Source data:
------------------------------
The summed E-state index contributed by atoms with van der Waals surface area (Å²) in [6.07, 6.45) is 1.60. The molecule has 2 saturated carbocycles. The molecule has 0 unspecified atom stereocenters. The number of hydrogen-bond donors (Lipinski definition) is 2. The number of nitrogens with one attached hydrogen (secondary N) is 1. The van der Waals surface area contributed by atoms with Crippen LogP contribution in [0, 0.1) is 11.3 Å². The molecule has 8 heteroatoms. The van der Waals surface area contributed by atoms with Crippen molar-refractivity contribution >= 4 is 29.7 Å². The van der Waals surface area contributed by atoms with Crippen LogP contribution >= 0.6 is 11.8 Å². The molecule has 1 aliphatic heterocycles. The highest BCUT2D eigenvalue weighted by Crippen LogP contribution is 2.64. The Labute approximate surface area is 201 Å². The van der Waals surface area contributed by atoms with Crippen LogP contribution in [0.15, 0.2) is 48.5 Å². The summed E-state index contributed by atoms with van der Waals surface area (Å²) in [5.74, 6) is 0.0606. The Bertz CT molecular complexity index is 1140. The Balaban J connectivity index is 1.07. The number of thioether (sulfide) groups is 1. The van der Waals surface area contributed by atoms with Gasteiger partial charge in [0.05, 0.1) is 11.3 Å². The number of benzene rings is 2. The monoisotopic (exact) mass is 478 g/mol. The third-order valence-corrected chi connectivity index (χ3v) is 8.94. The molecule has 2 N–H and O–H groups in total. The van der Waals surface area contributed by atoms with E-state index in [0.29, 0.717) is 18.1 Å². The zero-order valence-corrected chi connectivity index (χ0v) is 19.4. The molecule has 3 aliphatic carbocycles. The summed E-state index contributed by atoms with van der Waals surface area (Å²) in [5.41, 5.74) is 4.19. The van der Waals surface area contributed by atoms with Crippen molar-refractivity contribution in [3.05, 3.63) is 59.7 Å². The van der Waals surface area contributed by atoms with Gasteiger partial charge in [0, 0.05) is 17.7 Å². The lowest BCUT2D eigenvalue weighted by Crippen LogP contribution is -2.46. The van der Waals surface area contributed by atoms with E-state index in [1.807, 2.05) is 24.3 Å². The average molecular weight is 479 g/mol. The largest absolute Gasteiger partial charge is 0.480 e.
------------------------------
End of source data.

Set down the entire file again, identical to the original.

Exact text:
The summed E-state index contributed by atoms with van der Waals surface area (Å²) in [6.07, 6.45) is 1.60. The molecule has 2 saturated carbocycles. The molecule has 0 unspecified atom stereocenters. The number of hydrogen-bond donors (Lipinski definition) is 2. The number of nitrogens with one attached hydrogen (secondary N) is 1. The van der Waals surface area contributed by atoms with Crippen LogP contribution in [0, 0.1) is 11.3 Å². The molecule has 8 heteroatoms. The van der Waals surface area contributed by atoms with Crippen molar-refractivity contribution >= 4 is 29.7 Å². The van der Waals surface area contributed by atoms with Crippen LogP contribution >= 0.6 is 11.8 Å². The molecule has 1 aliphatic heterocycles. The highest BCUT2D eigenvalue weighted by Crippen LogP contribution is 2.64. The Labute approximate surface area is 201 Å². The van der Waals surface area contributed by atoms with Crippen LogP contribution in [0.15, 0.2) is 48.5 Å². The summed E-state index contributed by atoms with van der Waals surface area (Å²) in [5.74, 6) is 0.0606. The Bertz CT molecular complexity index is 1140. The Balaban J connectivity index is 1.07. The number of thioether (sulfide) groups is 1. The van der Waals surface area contributed by atoms with Gasteiger partial charge in [0.05, 0.1) is 11.3 Å². The number of benzene rings is 2. The monoisotopic (exact) mass is 478 g/mol. The third-order valence-corrected chi connectivity index (χ3v) is 8.94. The molecule has 2 N–H and O–H groups in total. The van der Waals surface area contributed by atoms with E-state index in [0.29, 0.717) is 18.1 Å². The zero-order valence-corrected chi connectivity index (χ0v) is 19.4. The molecule has 3 aliphatic carbocycles. The summed E-state index contributed by atoms with van der Waals surface area (Å²) in [5.41, 5.74) is 4.19. The van der Waals surface area contributed by atoms with Crippen molar-refractivity contribution in [3.05, 3.63) is 59.7 Å². The van der Waals surface area contributed by atoms with Gasteiger partial charge in [0, 0.05) is 17.7 Å². The lowest BCUT2D eigenvalue weighted by Crippen LogP contribution is -2.46. The van der Waals surface area contributed by atoms with E-state index in [1.807, 2.05) is 24.3 Å². The average molecular weight is 479 g/mol. The largest absolute Gasteiger partial charge is 0.480 e.